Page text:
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  Sound Scene: Freak Out In A Moonage Daydream 1/2

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by Lenny Kaye -  Cavalier (January 1973)

In July 1972 RCA flew  the cream of the American music press (Lisa Robinson - The New York Times; Lilian Roxon - New York Daily News; Bob Meusel - UPI; Ellen Willis - The New Yorker; Alan Rich - New York; Lenny Kaye - Changes; Henry Edwards - After Dark; Glen O'Brien - Andy Warhol's Interview and others from Rolling Stone, Creem, and Playboy) to the Friars, Aylesbury concert at the cost of US $25,000 in order to sell Bowie, who while well known in the UK, is less so in the US.  The press spent a weekend at The Inn on The Park and later had an opportunity to meet Bowie personally.

Aylesbury, England. He is, as he had planned, magnificent. The stage appears impeccably struck, lights arranged to catch the finer angles of his face, making him seem at times wonderfully ape-like and primitive, at others supremely regal, capable of the grand gesture now and again. The band stands behind him in a shock of silver reflections, each part steadily notching its integral role-lead guitar flashy, but always a foil; bass hung back, Just a stride or two to let you hint the presence; drums anonymous, but precise, punctuating, emphatic. There is never any question of whether they will make a mistake, lose their footing, leave a stone unturned. David Bowie has waited a long time for his time, and now that it's here, five years stuck on his eyes, he's not about to let it pass him by.

Nor could he have picked a better place to test his new-found power. The "venue," as they refer to it in the mother country, is Friars Aylesbury, located in this small suburban village north of London. The audience is mainly young, enthusiastic, without being deadly, and, because David had made his formal debut (in his current incarnation) here last September, regard him almost as a local hero.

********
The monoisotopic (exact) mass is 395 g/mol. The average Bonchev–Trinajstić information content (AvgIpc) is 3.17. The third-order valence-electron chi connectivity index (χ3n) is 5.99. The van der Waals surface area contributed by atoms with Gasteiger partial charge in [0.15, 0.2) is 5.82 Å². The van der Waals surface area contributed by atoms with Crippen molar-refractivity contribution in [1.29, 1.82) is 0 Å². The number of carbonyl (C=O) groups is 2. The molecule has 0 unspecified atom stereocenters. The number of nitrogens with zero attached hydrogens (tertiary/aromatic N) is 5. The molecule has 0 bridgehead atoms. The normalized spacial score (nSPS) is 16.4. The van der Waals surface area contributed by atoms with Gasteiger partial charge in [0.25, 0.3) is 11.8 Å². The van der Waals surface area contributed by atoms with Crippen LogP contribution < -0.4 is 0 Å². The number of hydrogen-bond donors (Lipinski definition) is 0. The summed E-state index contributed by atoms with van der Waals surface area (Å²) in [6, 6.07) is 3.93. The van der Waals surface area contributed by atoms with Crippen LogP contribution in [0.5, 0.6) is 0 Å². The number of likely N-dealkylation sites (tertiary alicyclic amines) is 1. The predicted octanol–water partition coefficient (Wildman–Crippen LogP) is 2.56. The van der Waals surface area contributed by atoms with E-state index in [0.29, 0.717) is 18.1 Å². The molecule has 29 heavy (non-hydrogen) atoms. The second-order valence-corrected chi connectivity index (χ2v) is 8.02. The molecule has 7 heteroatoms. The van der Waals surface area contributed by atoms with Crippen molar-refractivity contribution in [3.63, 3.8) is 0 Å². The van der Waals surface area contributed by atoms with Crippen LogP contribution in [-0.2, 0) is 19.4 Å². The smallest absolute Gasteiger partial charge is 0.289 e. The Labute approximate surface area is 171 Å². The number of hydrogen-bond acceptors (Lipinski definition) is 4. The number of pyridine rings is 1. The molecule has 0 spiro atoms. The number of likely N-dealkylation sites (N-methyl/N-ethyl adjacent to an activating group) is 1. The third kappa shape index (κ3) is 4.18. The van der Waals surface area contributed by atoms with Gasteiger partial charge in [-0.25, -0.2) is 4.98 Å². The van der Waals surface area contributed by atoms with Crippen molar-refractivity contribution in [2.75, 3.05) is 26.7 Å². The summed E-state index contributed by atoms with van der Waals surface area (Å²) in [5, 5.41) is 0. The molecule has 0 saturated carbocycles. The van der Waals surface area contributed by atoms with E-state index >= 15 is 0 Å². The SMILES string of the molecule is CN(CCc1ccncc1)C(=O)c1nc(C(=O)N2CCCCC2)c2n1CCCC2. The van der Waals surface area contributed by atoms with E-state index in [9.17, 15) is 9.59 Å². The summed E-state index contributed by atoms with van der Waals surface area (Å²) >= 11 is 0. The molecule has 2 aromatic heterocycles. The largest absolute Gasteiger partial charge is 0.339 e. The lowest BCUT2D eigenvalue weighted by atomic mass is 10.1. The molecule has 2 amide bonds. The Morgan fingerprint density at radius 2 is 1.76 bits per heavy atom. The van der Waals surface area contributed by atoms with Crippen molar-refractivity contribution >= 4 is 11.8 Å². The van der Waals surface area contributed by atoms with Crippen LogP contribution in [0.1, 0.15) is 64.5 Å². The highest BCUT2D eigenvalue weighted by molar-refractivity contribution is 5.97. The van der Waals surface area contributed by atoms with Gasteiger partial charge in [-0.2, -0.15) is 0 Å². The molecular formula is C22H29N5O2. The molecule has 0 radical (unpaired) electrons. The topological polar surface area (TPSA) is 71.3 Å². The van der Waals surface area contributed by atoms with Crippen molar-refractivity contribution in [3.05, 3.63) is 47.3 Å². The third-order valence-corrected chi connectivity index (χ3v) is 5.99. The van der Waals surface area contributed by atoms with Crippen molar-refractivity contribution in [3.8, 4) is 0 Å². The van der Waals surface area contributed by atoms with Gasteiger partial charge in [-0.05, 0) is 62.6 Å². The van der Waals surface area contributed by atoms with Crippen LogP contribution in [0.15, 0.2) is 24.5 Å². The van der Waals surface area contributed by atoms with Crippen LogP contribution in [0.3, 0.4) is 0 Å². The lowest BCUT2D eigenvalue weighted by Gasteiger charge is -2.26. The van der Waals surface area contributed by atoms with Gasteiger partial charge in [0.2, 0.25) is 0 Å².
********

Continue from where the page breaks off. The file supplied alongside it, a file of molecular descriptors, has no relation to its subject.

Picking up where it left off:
But Bowie is taking no chances. Why should he, with "Starman" nudging its way into the English singles charts, with an album (The Rise And Fall Of Ziggy Stardust And The Spiders From Mars on RCA) quickly becoming the hottest property in local disc emporiums since Marc "Photographed by Ringo Starr" Bolan? The fact is that now, after a series of progressions which might seem totally illogical to anyone not gifted with a crystal ball and a healthy bribe to the devil, David has finally come upon a moment where all his selves can combine into just that new trick which is generally accorded the title of Where It's At; and if the world thinks it's ready for a once. Davy Jones who writes caustic, beautiful songs, proclaims his bi-sexuality and enjoys wearing drag, has a fine dramatic flair and (almost) single-handedly kicked off the movement toward made-up rock and roll bands while letting Anthony Burgess' vision of the future direct him from there . . . then David, with a little hat-tip in the right direction, is going to show the world that he's the prime candidate for the job.

Which only comes to mean that as the lights darken, the crowd at Aylesbury going through the motions of sitting down, the eerily synthesized sounds of the theme from A Clockwork Orange slowly begin to enter the room. In a way, it's almost too obvious a move, sort of like getting hit over the head with something it might have been nicer to discover for yourself; but then there's no room in this show for mistaken intentions. David and the band rush to their places, the extraordinary perfection of their visual style immediately stunning, and they step to the fore with the tale of Ziggy Stardust, jamming good with Weird and Gilly, the Spiders from Mars. By the end of the first verse, the place has risen in a body to receive him, and David is as good as home.